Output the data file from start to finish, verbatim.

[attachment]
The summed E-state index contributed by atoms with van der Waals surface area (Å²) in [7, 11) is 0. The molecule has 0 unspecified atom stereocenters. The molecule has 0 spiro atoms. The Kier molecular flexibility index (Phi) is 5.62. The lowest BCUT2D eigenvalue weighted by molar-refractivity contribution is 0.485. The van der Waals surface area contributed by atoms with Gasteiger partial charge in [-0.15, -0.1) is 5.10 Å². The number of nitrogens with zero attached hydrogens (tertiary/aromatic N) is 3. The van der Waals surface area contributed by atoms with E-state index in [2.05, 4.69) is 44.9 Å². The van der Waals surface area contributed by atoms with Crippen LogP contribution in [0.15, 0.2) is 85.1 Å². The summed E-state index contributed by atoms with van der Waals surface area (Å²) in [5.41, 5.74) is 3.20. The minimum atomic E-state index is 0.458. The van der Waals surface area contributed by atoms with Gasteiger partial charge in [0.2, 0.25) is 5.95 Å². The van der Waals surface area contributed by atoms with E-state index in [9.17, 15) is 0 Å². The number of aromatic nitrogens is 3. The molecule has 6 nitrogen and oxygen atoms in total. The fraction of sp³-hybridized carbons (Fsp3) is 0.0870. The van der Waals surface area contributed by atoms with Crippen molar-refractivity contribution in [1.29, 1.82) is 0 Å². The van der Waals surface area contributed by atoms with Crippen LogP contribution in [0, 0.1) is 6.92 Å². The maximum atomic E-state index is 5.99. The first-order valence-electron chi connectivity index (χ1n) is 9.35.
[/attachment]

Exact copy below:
The summed E-state index contributed by atoms with van der Waals surface area (Å²) in [7, 11) is 0. The molecule has 0 unspecified atom stereocenters. The molecule has 0 spiro atoms. The Kier molecular flexibility index (Phi) is 5.62. The lowest BCUT2D eigenvalue weighted by molar-refractivity contribution is 0.485. The van der Waals surface area contributed by atoms with Gasteiger partial charge in [-0.15, -0.1) is 5.10 Å². The number of nitrogens with zero attached hydrogens (tertiary/aromatic N) is 3. The van der Waals surface area contributed by atoms with E-state index in [2.05, 4.69) is 44.9 Å². The van der Waals surface area contributed by atoms with Crippen LogP contribution in [0.15, 0.2) is 85.1 Å². The summed E-state index contributed by atoms with van der Waals surface area (Å²) in [5.41, 5.74) is 3.20. The minimum atomic E-state index is 0.458. The van der Waals surface area contributed by atoms with Gasteiger partial charge in [0.2, 0.25) is 5.95 Å². The van der Waals surface area contributed by atoms with E-state index in [9.17, 15) is 0 Å². The number of aromatic nitrogens is 3. The molecule has 6 nitrogen and oxygen atoms in total. The fraction of sp³-hybridized carbons (Fsp3) is 0.0870. The van der Waals surface area contributed by atoms with Crippen molar-refractivity contribution in [1.29, 1.82) is 0 Å². The van der Waals surface area contributed by atoms with Crippen LogP contribution in [0, 0.1) is 6.92 Å². The maximum atomic E-state index is 5.99. The first-order valence-electron chi connectivity index (χ1n) is 9.35.